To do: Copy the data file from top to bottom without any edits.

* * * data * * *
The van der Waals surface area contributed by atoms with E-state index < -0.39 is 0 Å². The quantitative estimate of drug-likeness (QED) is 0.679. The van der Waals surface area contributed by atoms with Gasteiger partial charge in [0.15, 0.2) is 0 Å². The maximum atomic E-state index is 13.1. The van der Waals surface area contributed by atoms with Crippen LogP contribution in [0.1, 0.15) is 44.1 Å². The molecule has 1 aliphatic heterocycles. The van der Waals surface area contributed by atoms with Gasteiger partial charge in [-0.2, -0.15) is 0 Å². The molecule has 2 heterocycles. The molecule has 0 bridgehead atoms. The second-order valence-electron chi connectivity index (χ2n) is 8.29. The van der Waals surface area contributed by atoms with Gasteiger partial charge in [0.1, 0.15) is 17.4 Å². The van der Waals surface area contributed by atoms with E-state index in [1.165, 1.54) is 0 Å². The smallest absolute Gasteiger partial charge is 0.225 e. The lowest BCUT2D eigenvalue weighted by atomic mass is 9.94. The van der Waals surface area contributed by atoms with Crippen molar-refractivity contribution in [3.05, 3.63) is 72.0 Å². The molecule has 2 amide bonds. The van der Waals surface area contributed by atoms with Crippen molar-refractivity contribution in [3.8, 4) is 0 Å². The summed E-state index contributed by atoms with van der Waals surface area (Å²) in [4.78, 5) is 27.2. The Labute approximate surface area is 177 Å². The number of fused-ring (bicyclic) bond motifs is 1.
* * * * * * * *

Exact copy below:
The van der Waals surface area contributed by atoms with E-state index < -0.39 is 0 Å². The quantitative estimate of drug-likeness (QED) is 0.679. The van der Waals surface area contributed by atoms with Gasteiger partial charge in [0.15, 0.2) is 0 Å². The maximum atomic E-state index is 13.1. The van der Waals surface area contributed by atoms with Crippen LogP contribution in [0.1, 0.15) is 44.1 Å². The molecule has 1 aliphatic heterocycles. The van der Waals surface area contributed by atoms with Gasteiger partial charge in [-0.2, -0.15) is 0 Å². The molecule has 2 heterocycles. The molecule has 0 bridgehead atoms. The second-order valence-electron chi connectivity index (χ2n) is 8.29. The van der Waals surface area contributed by atoms with Gasteiger partial charge in [0.1, 0.15) is 17.4 Å². The van der Waals surface area contributed by atoms with E-state index in [1.165, 1.54) is 0 Å². The smallest absolute Gasteiger partial charge is 0.225 e. The lowest BCUT2D eigenvalue weighted by atomic mass is 9.94. The van der Waals surface area contributed by atoms with Crippen molar-refractivity contribution in [3.05, 3.63) is 72.0 Å². The molecule has 2 amide bonds. The van der Waals surface area contributed by atoms with Crippen molar-refractivity contribution in [3.8, 4) is 0 Å². The summed E-state index contributed by atoms with van der Waals surface area (Å²) in [4.78, 5) is 27.2. The Labute approximate surface area is 177 Å². The number of fused-ring (bicyclic) bond motifs is 1.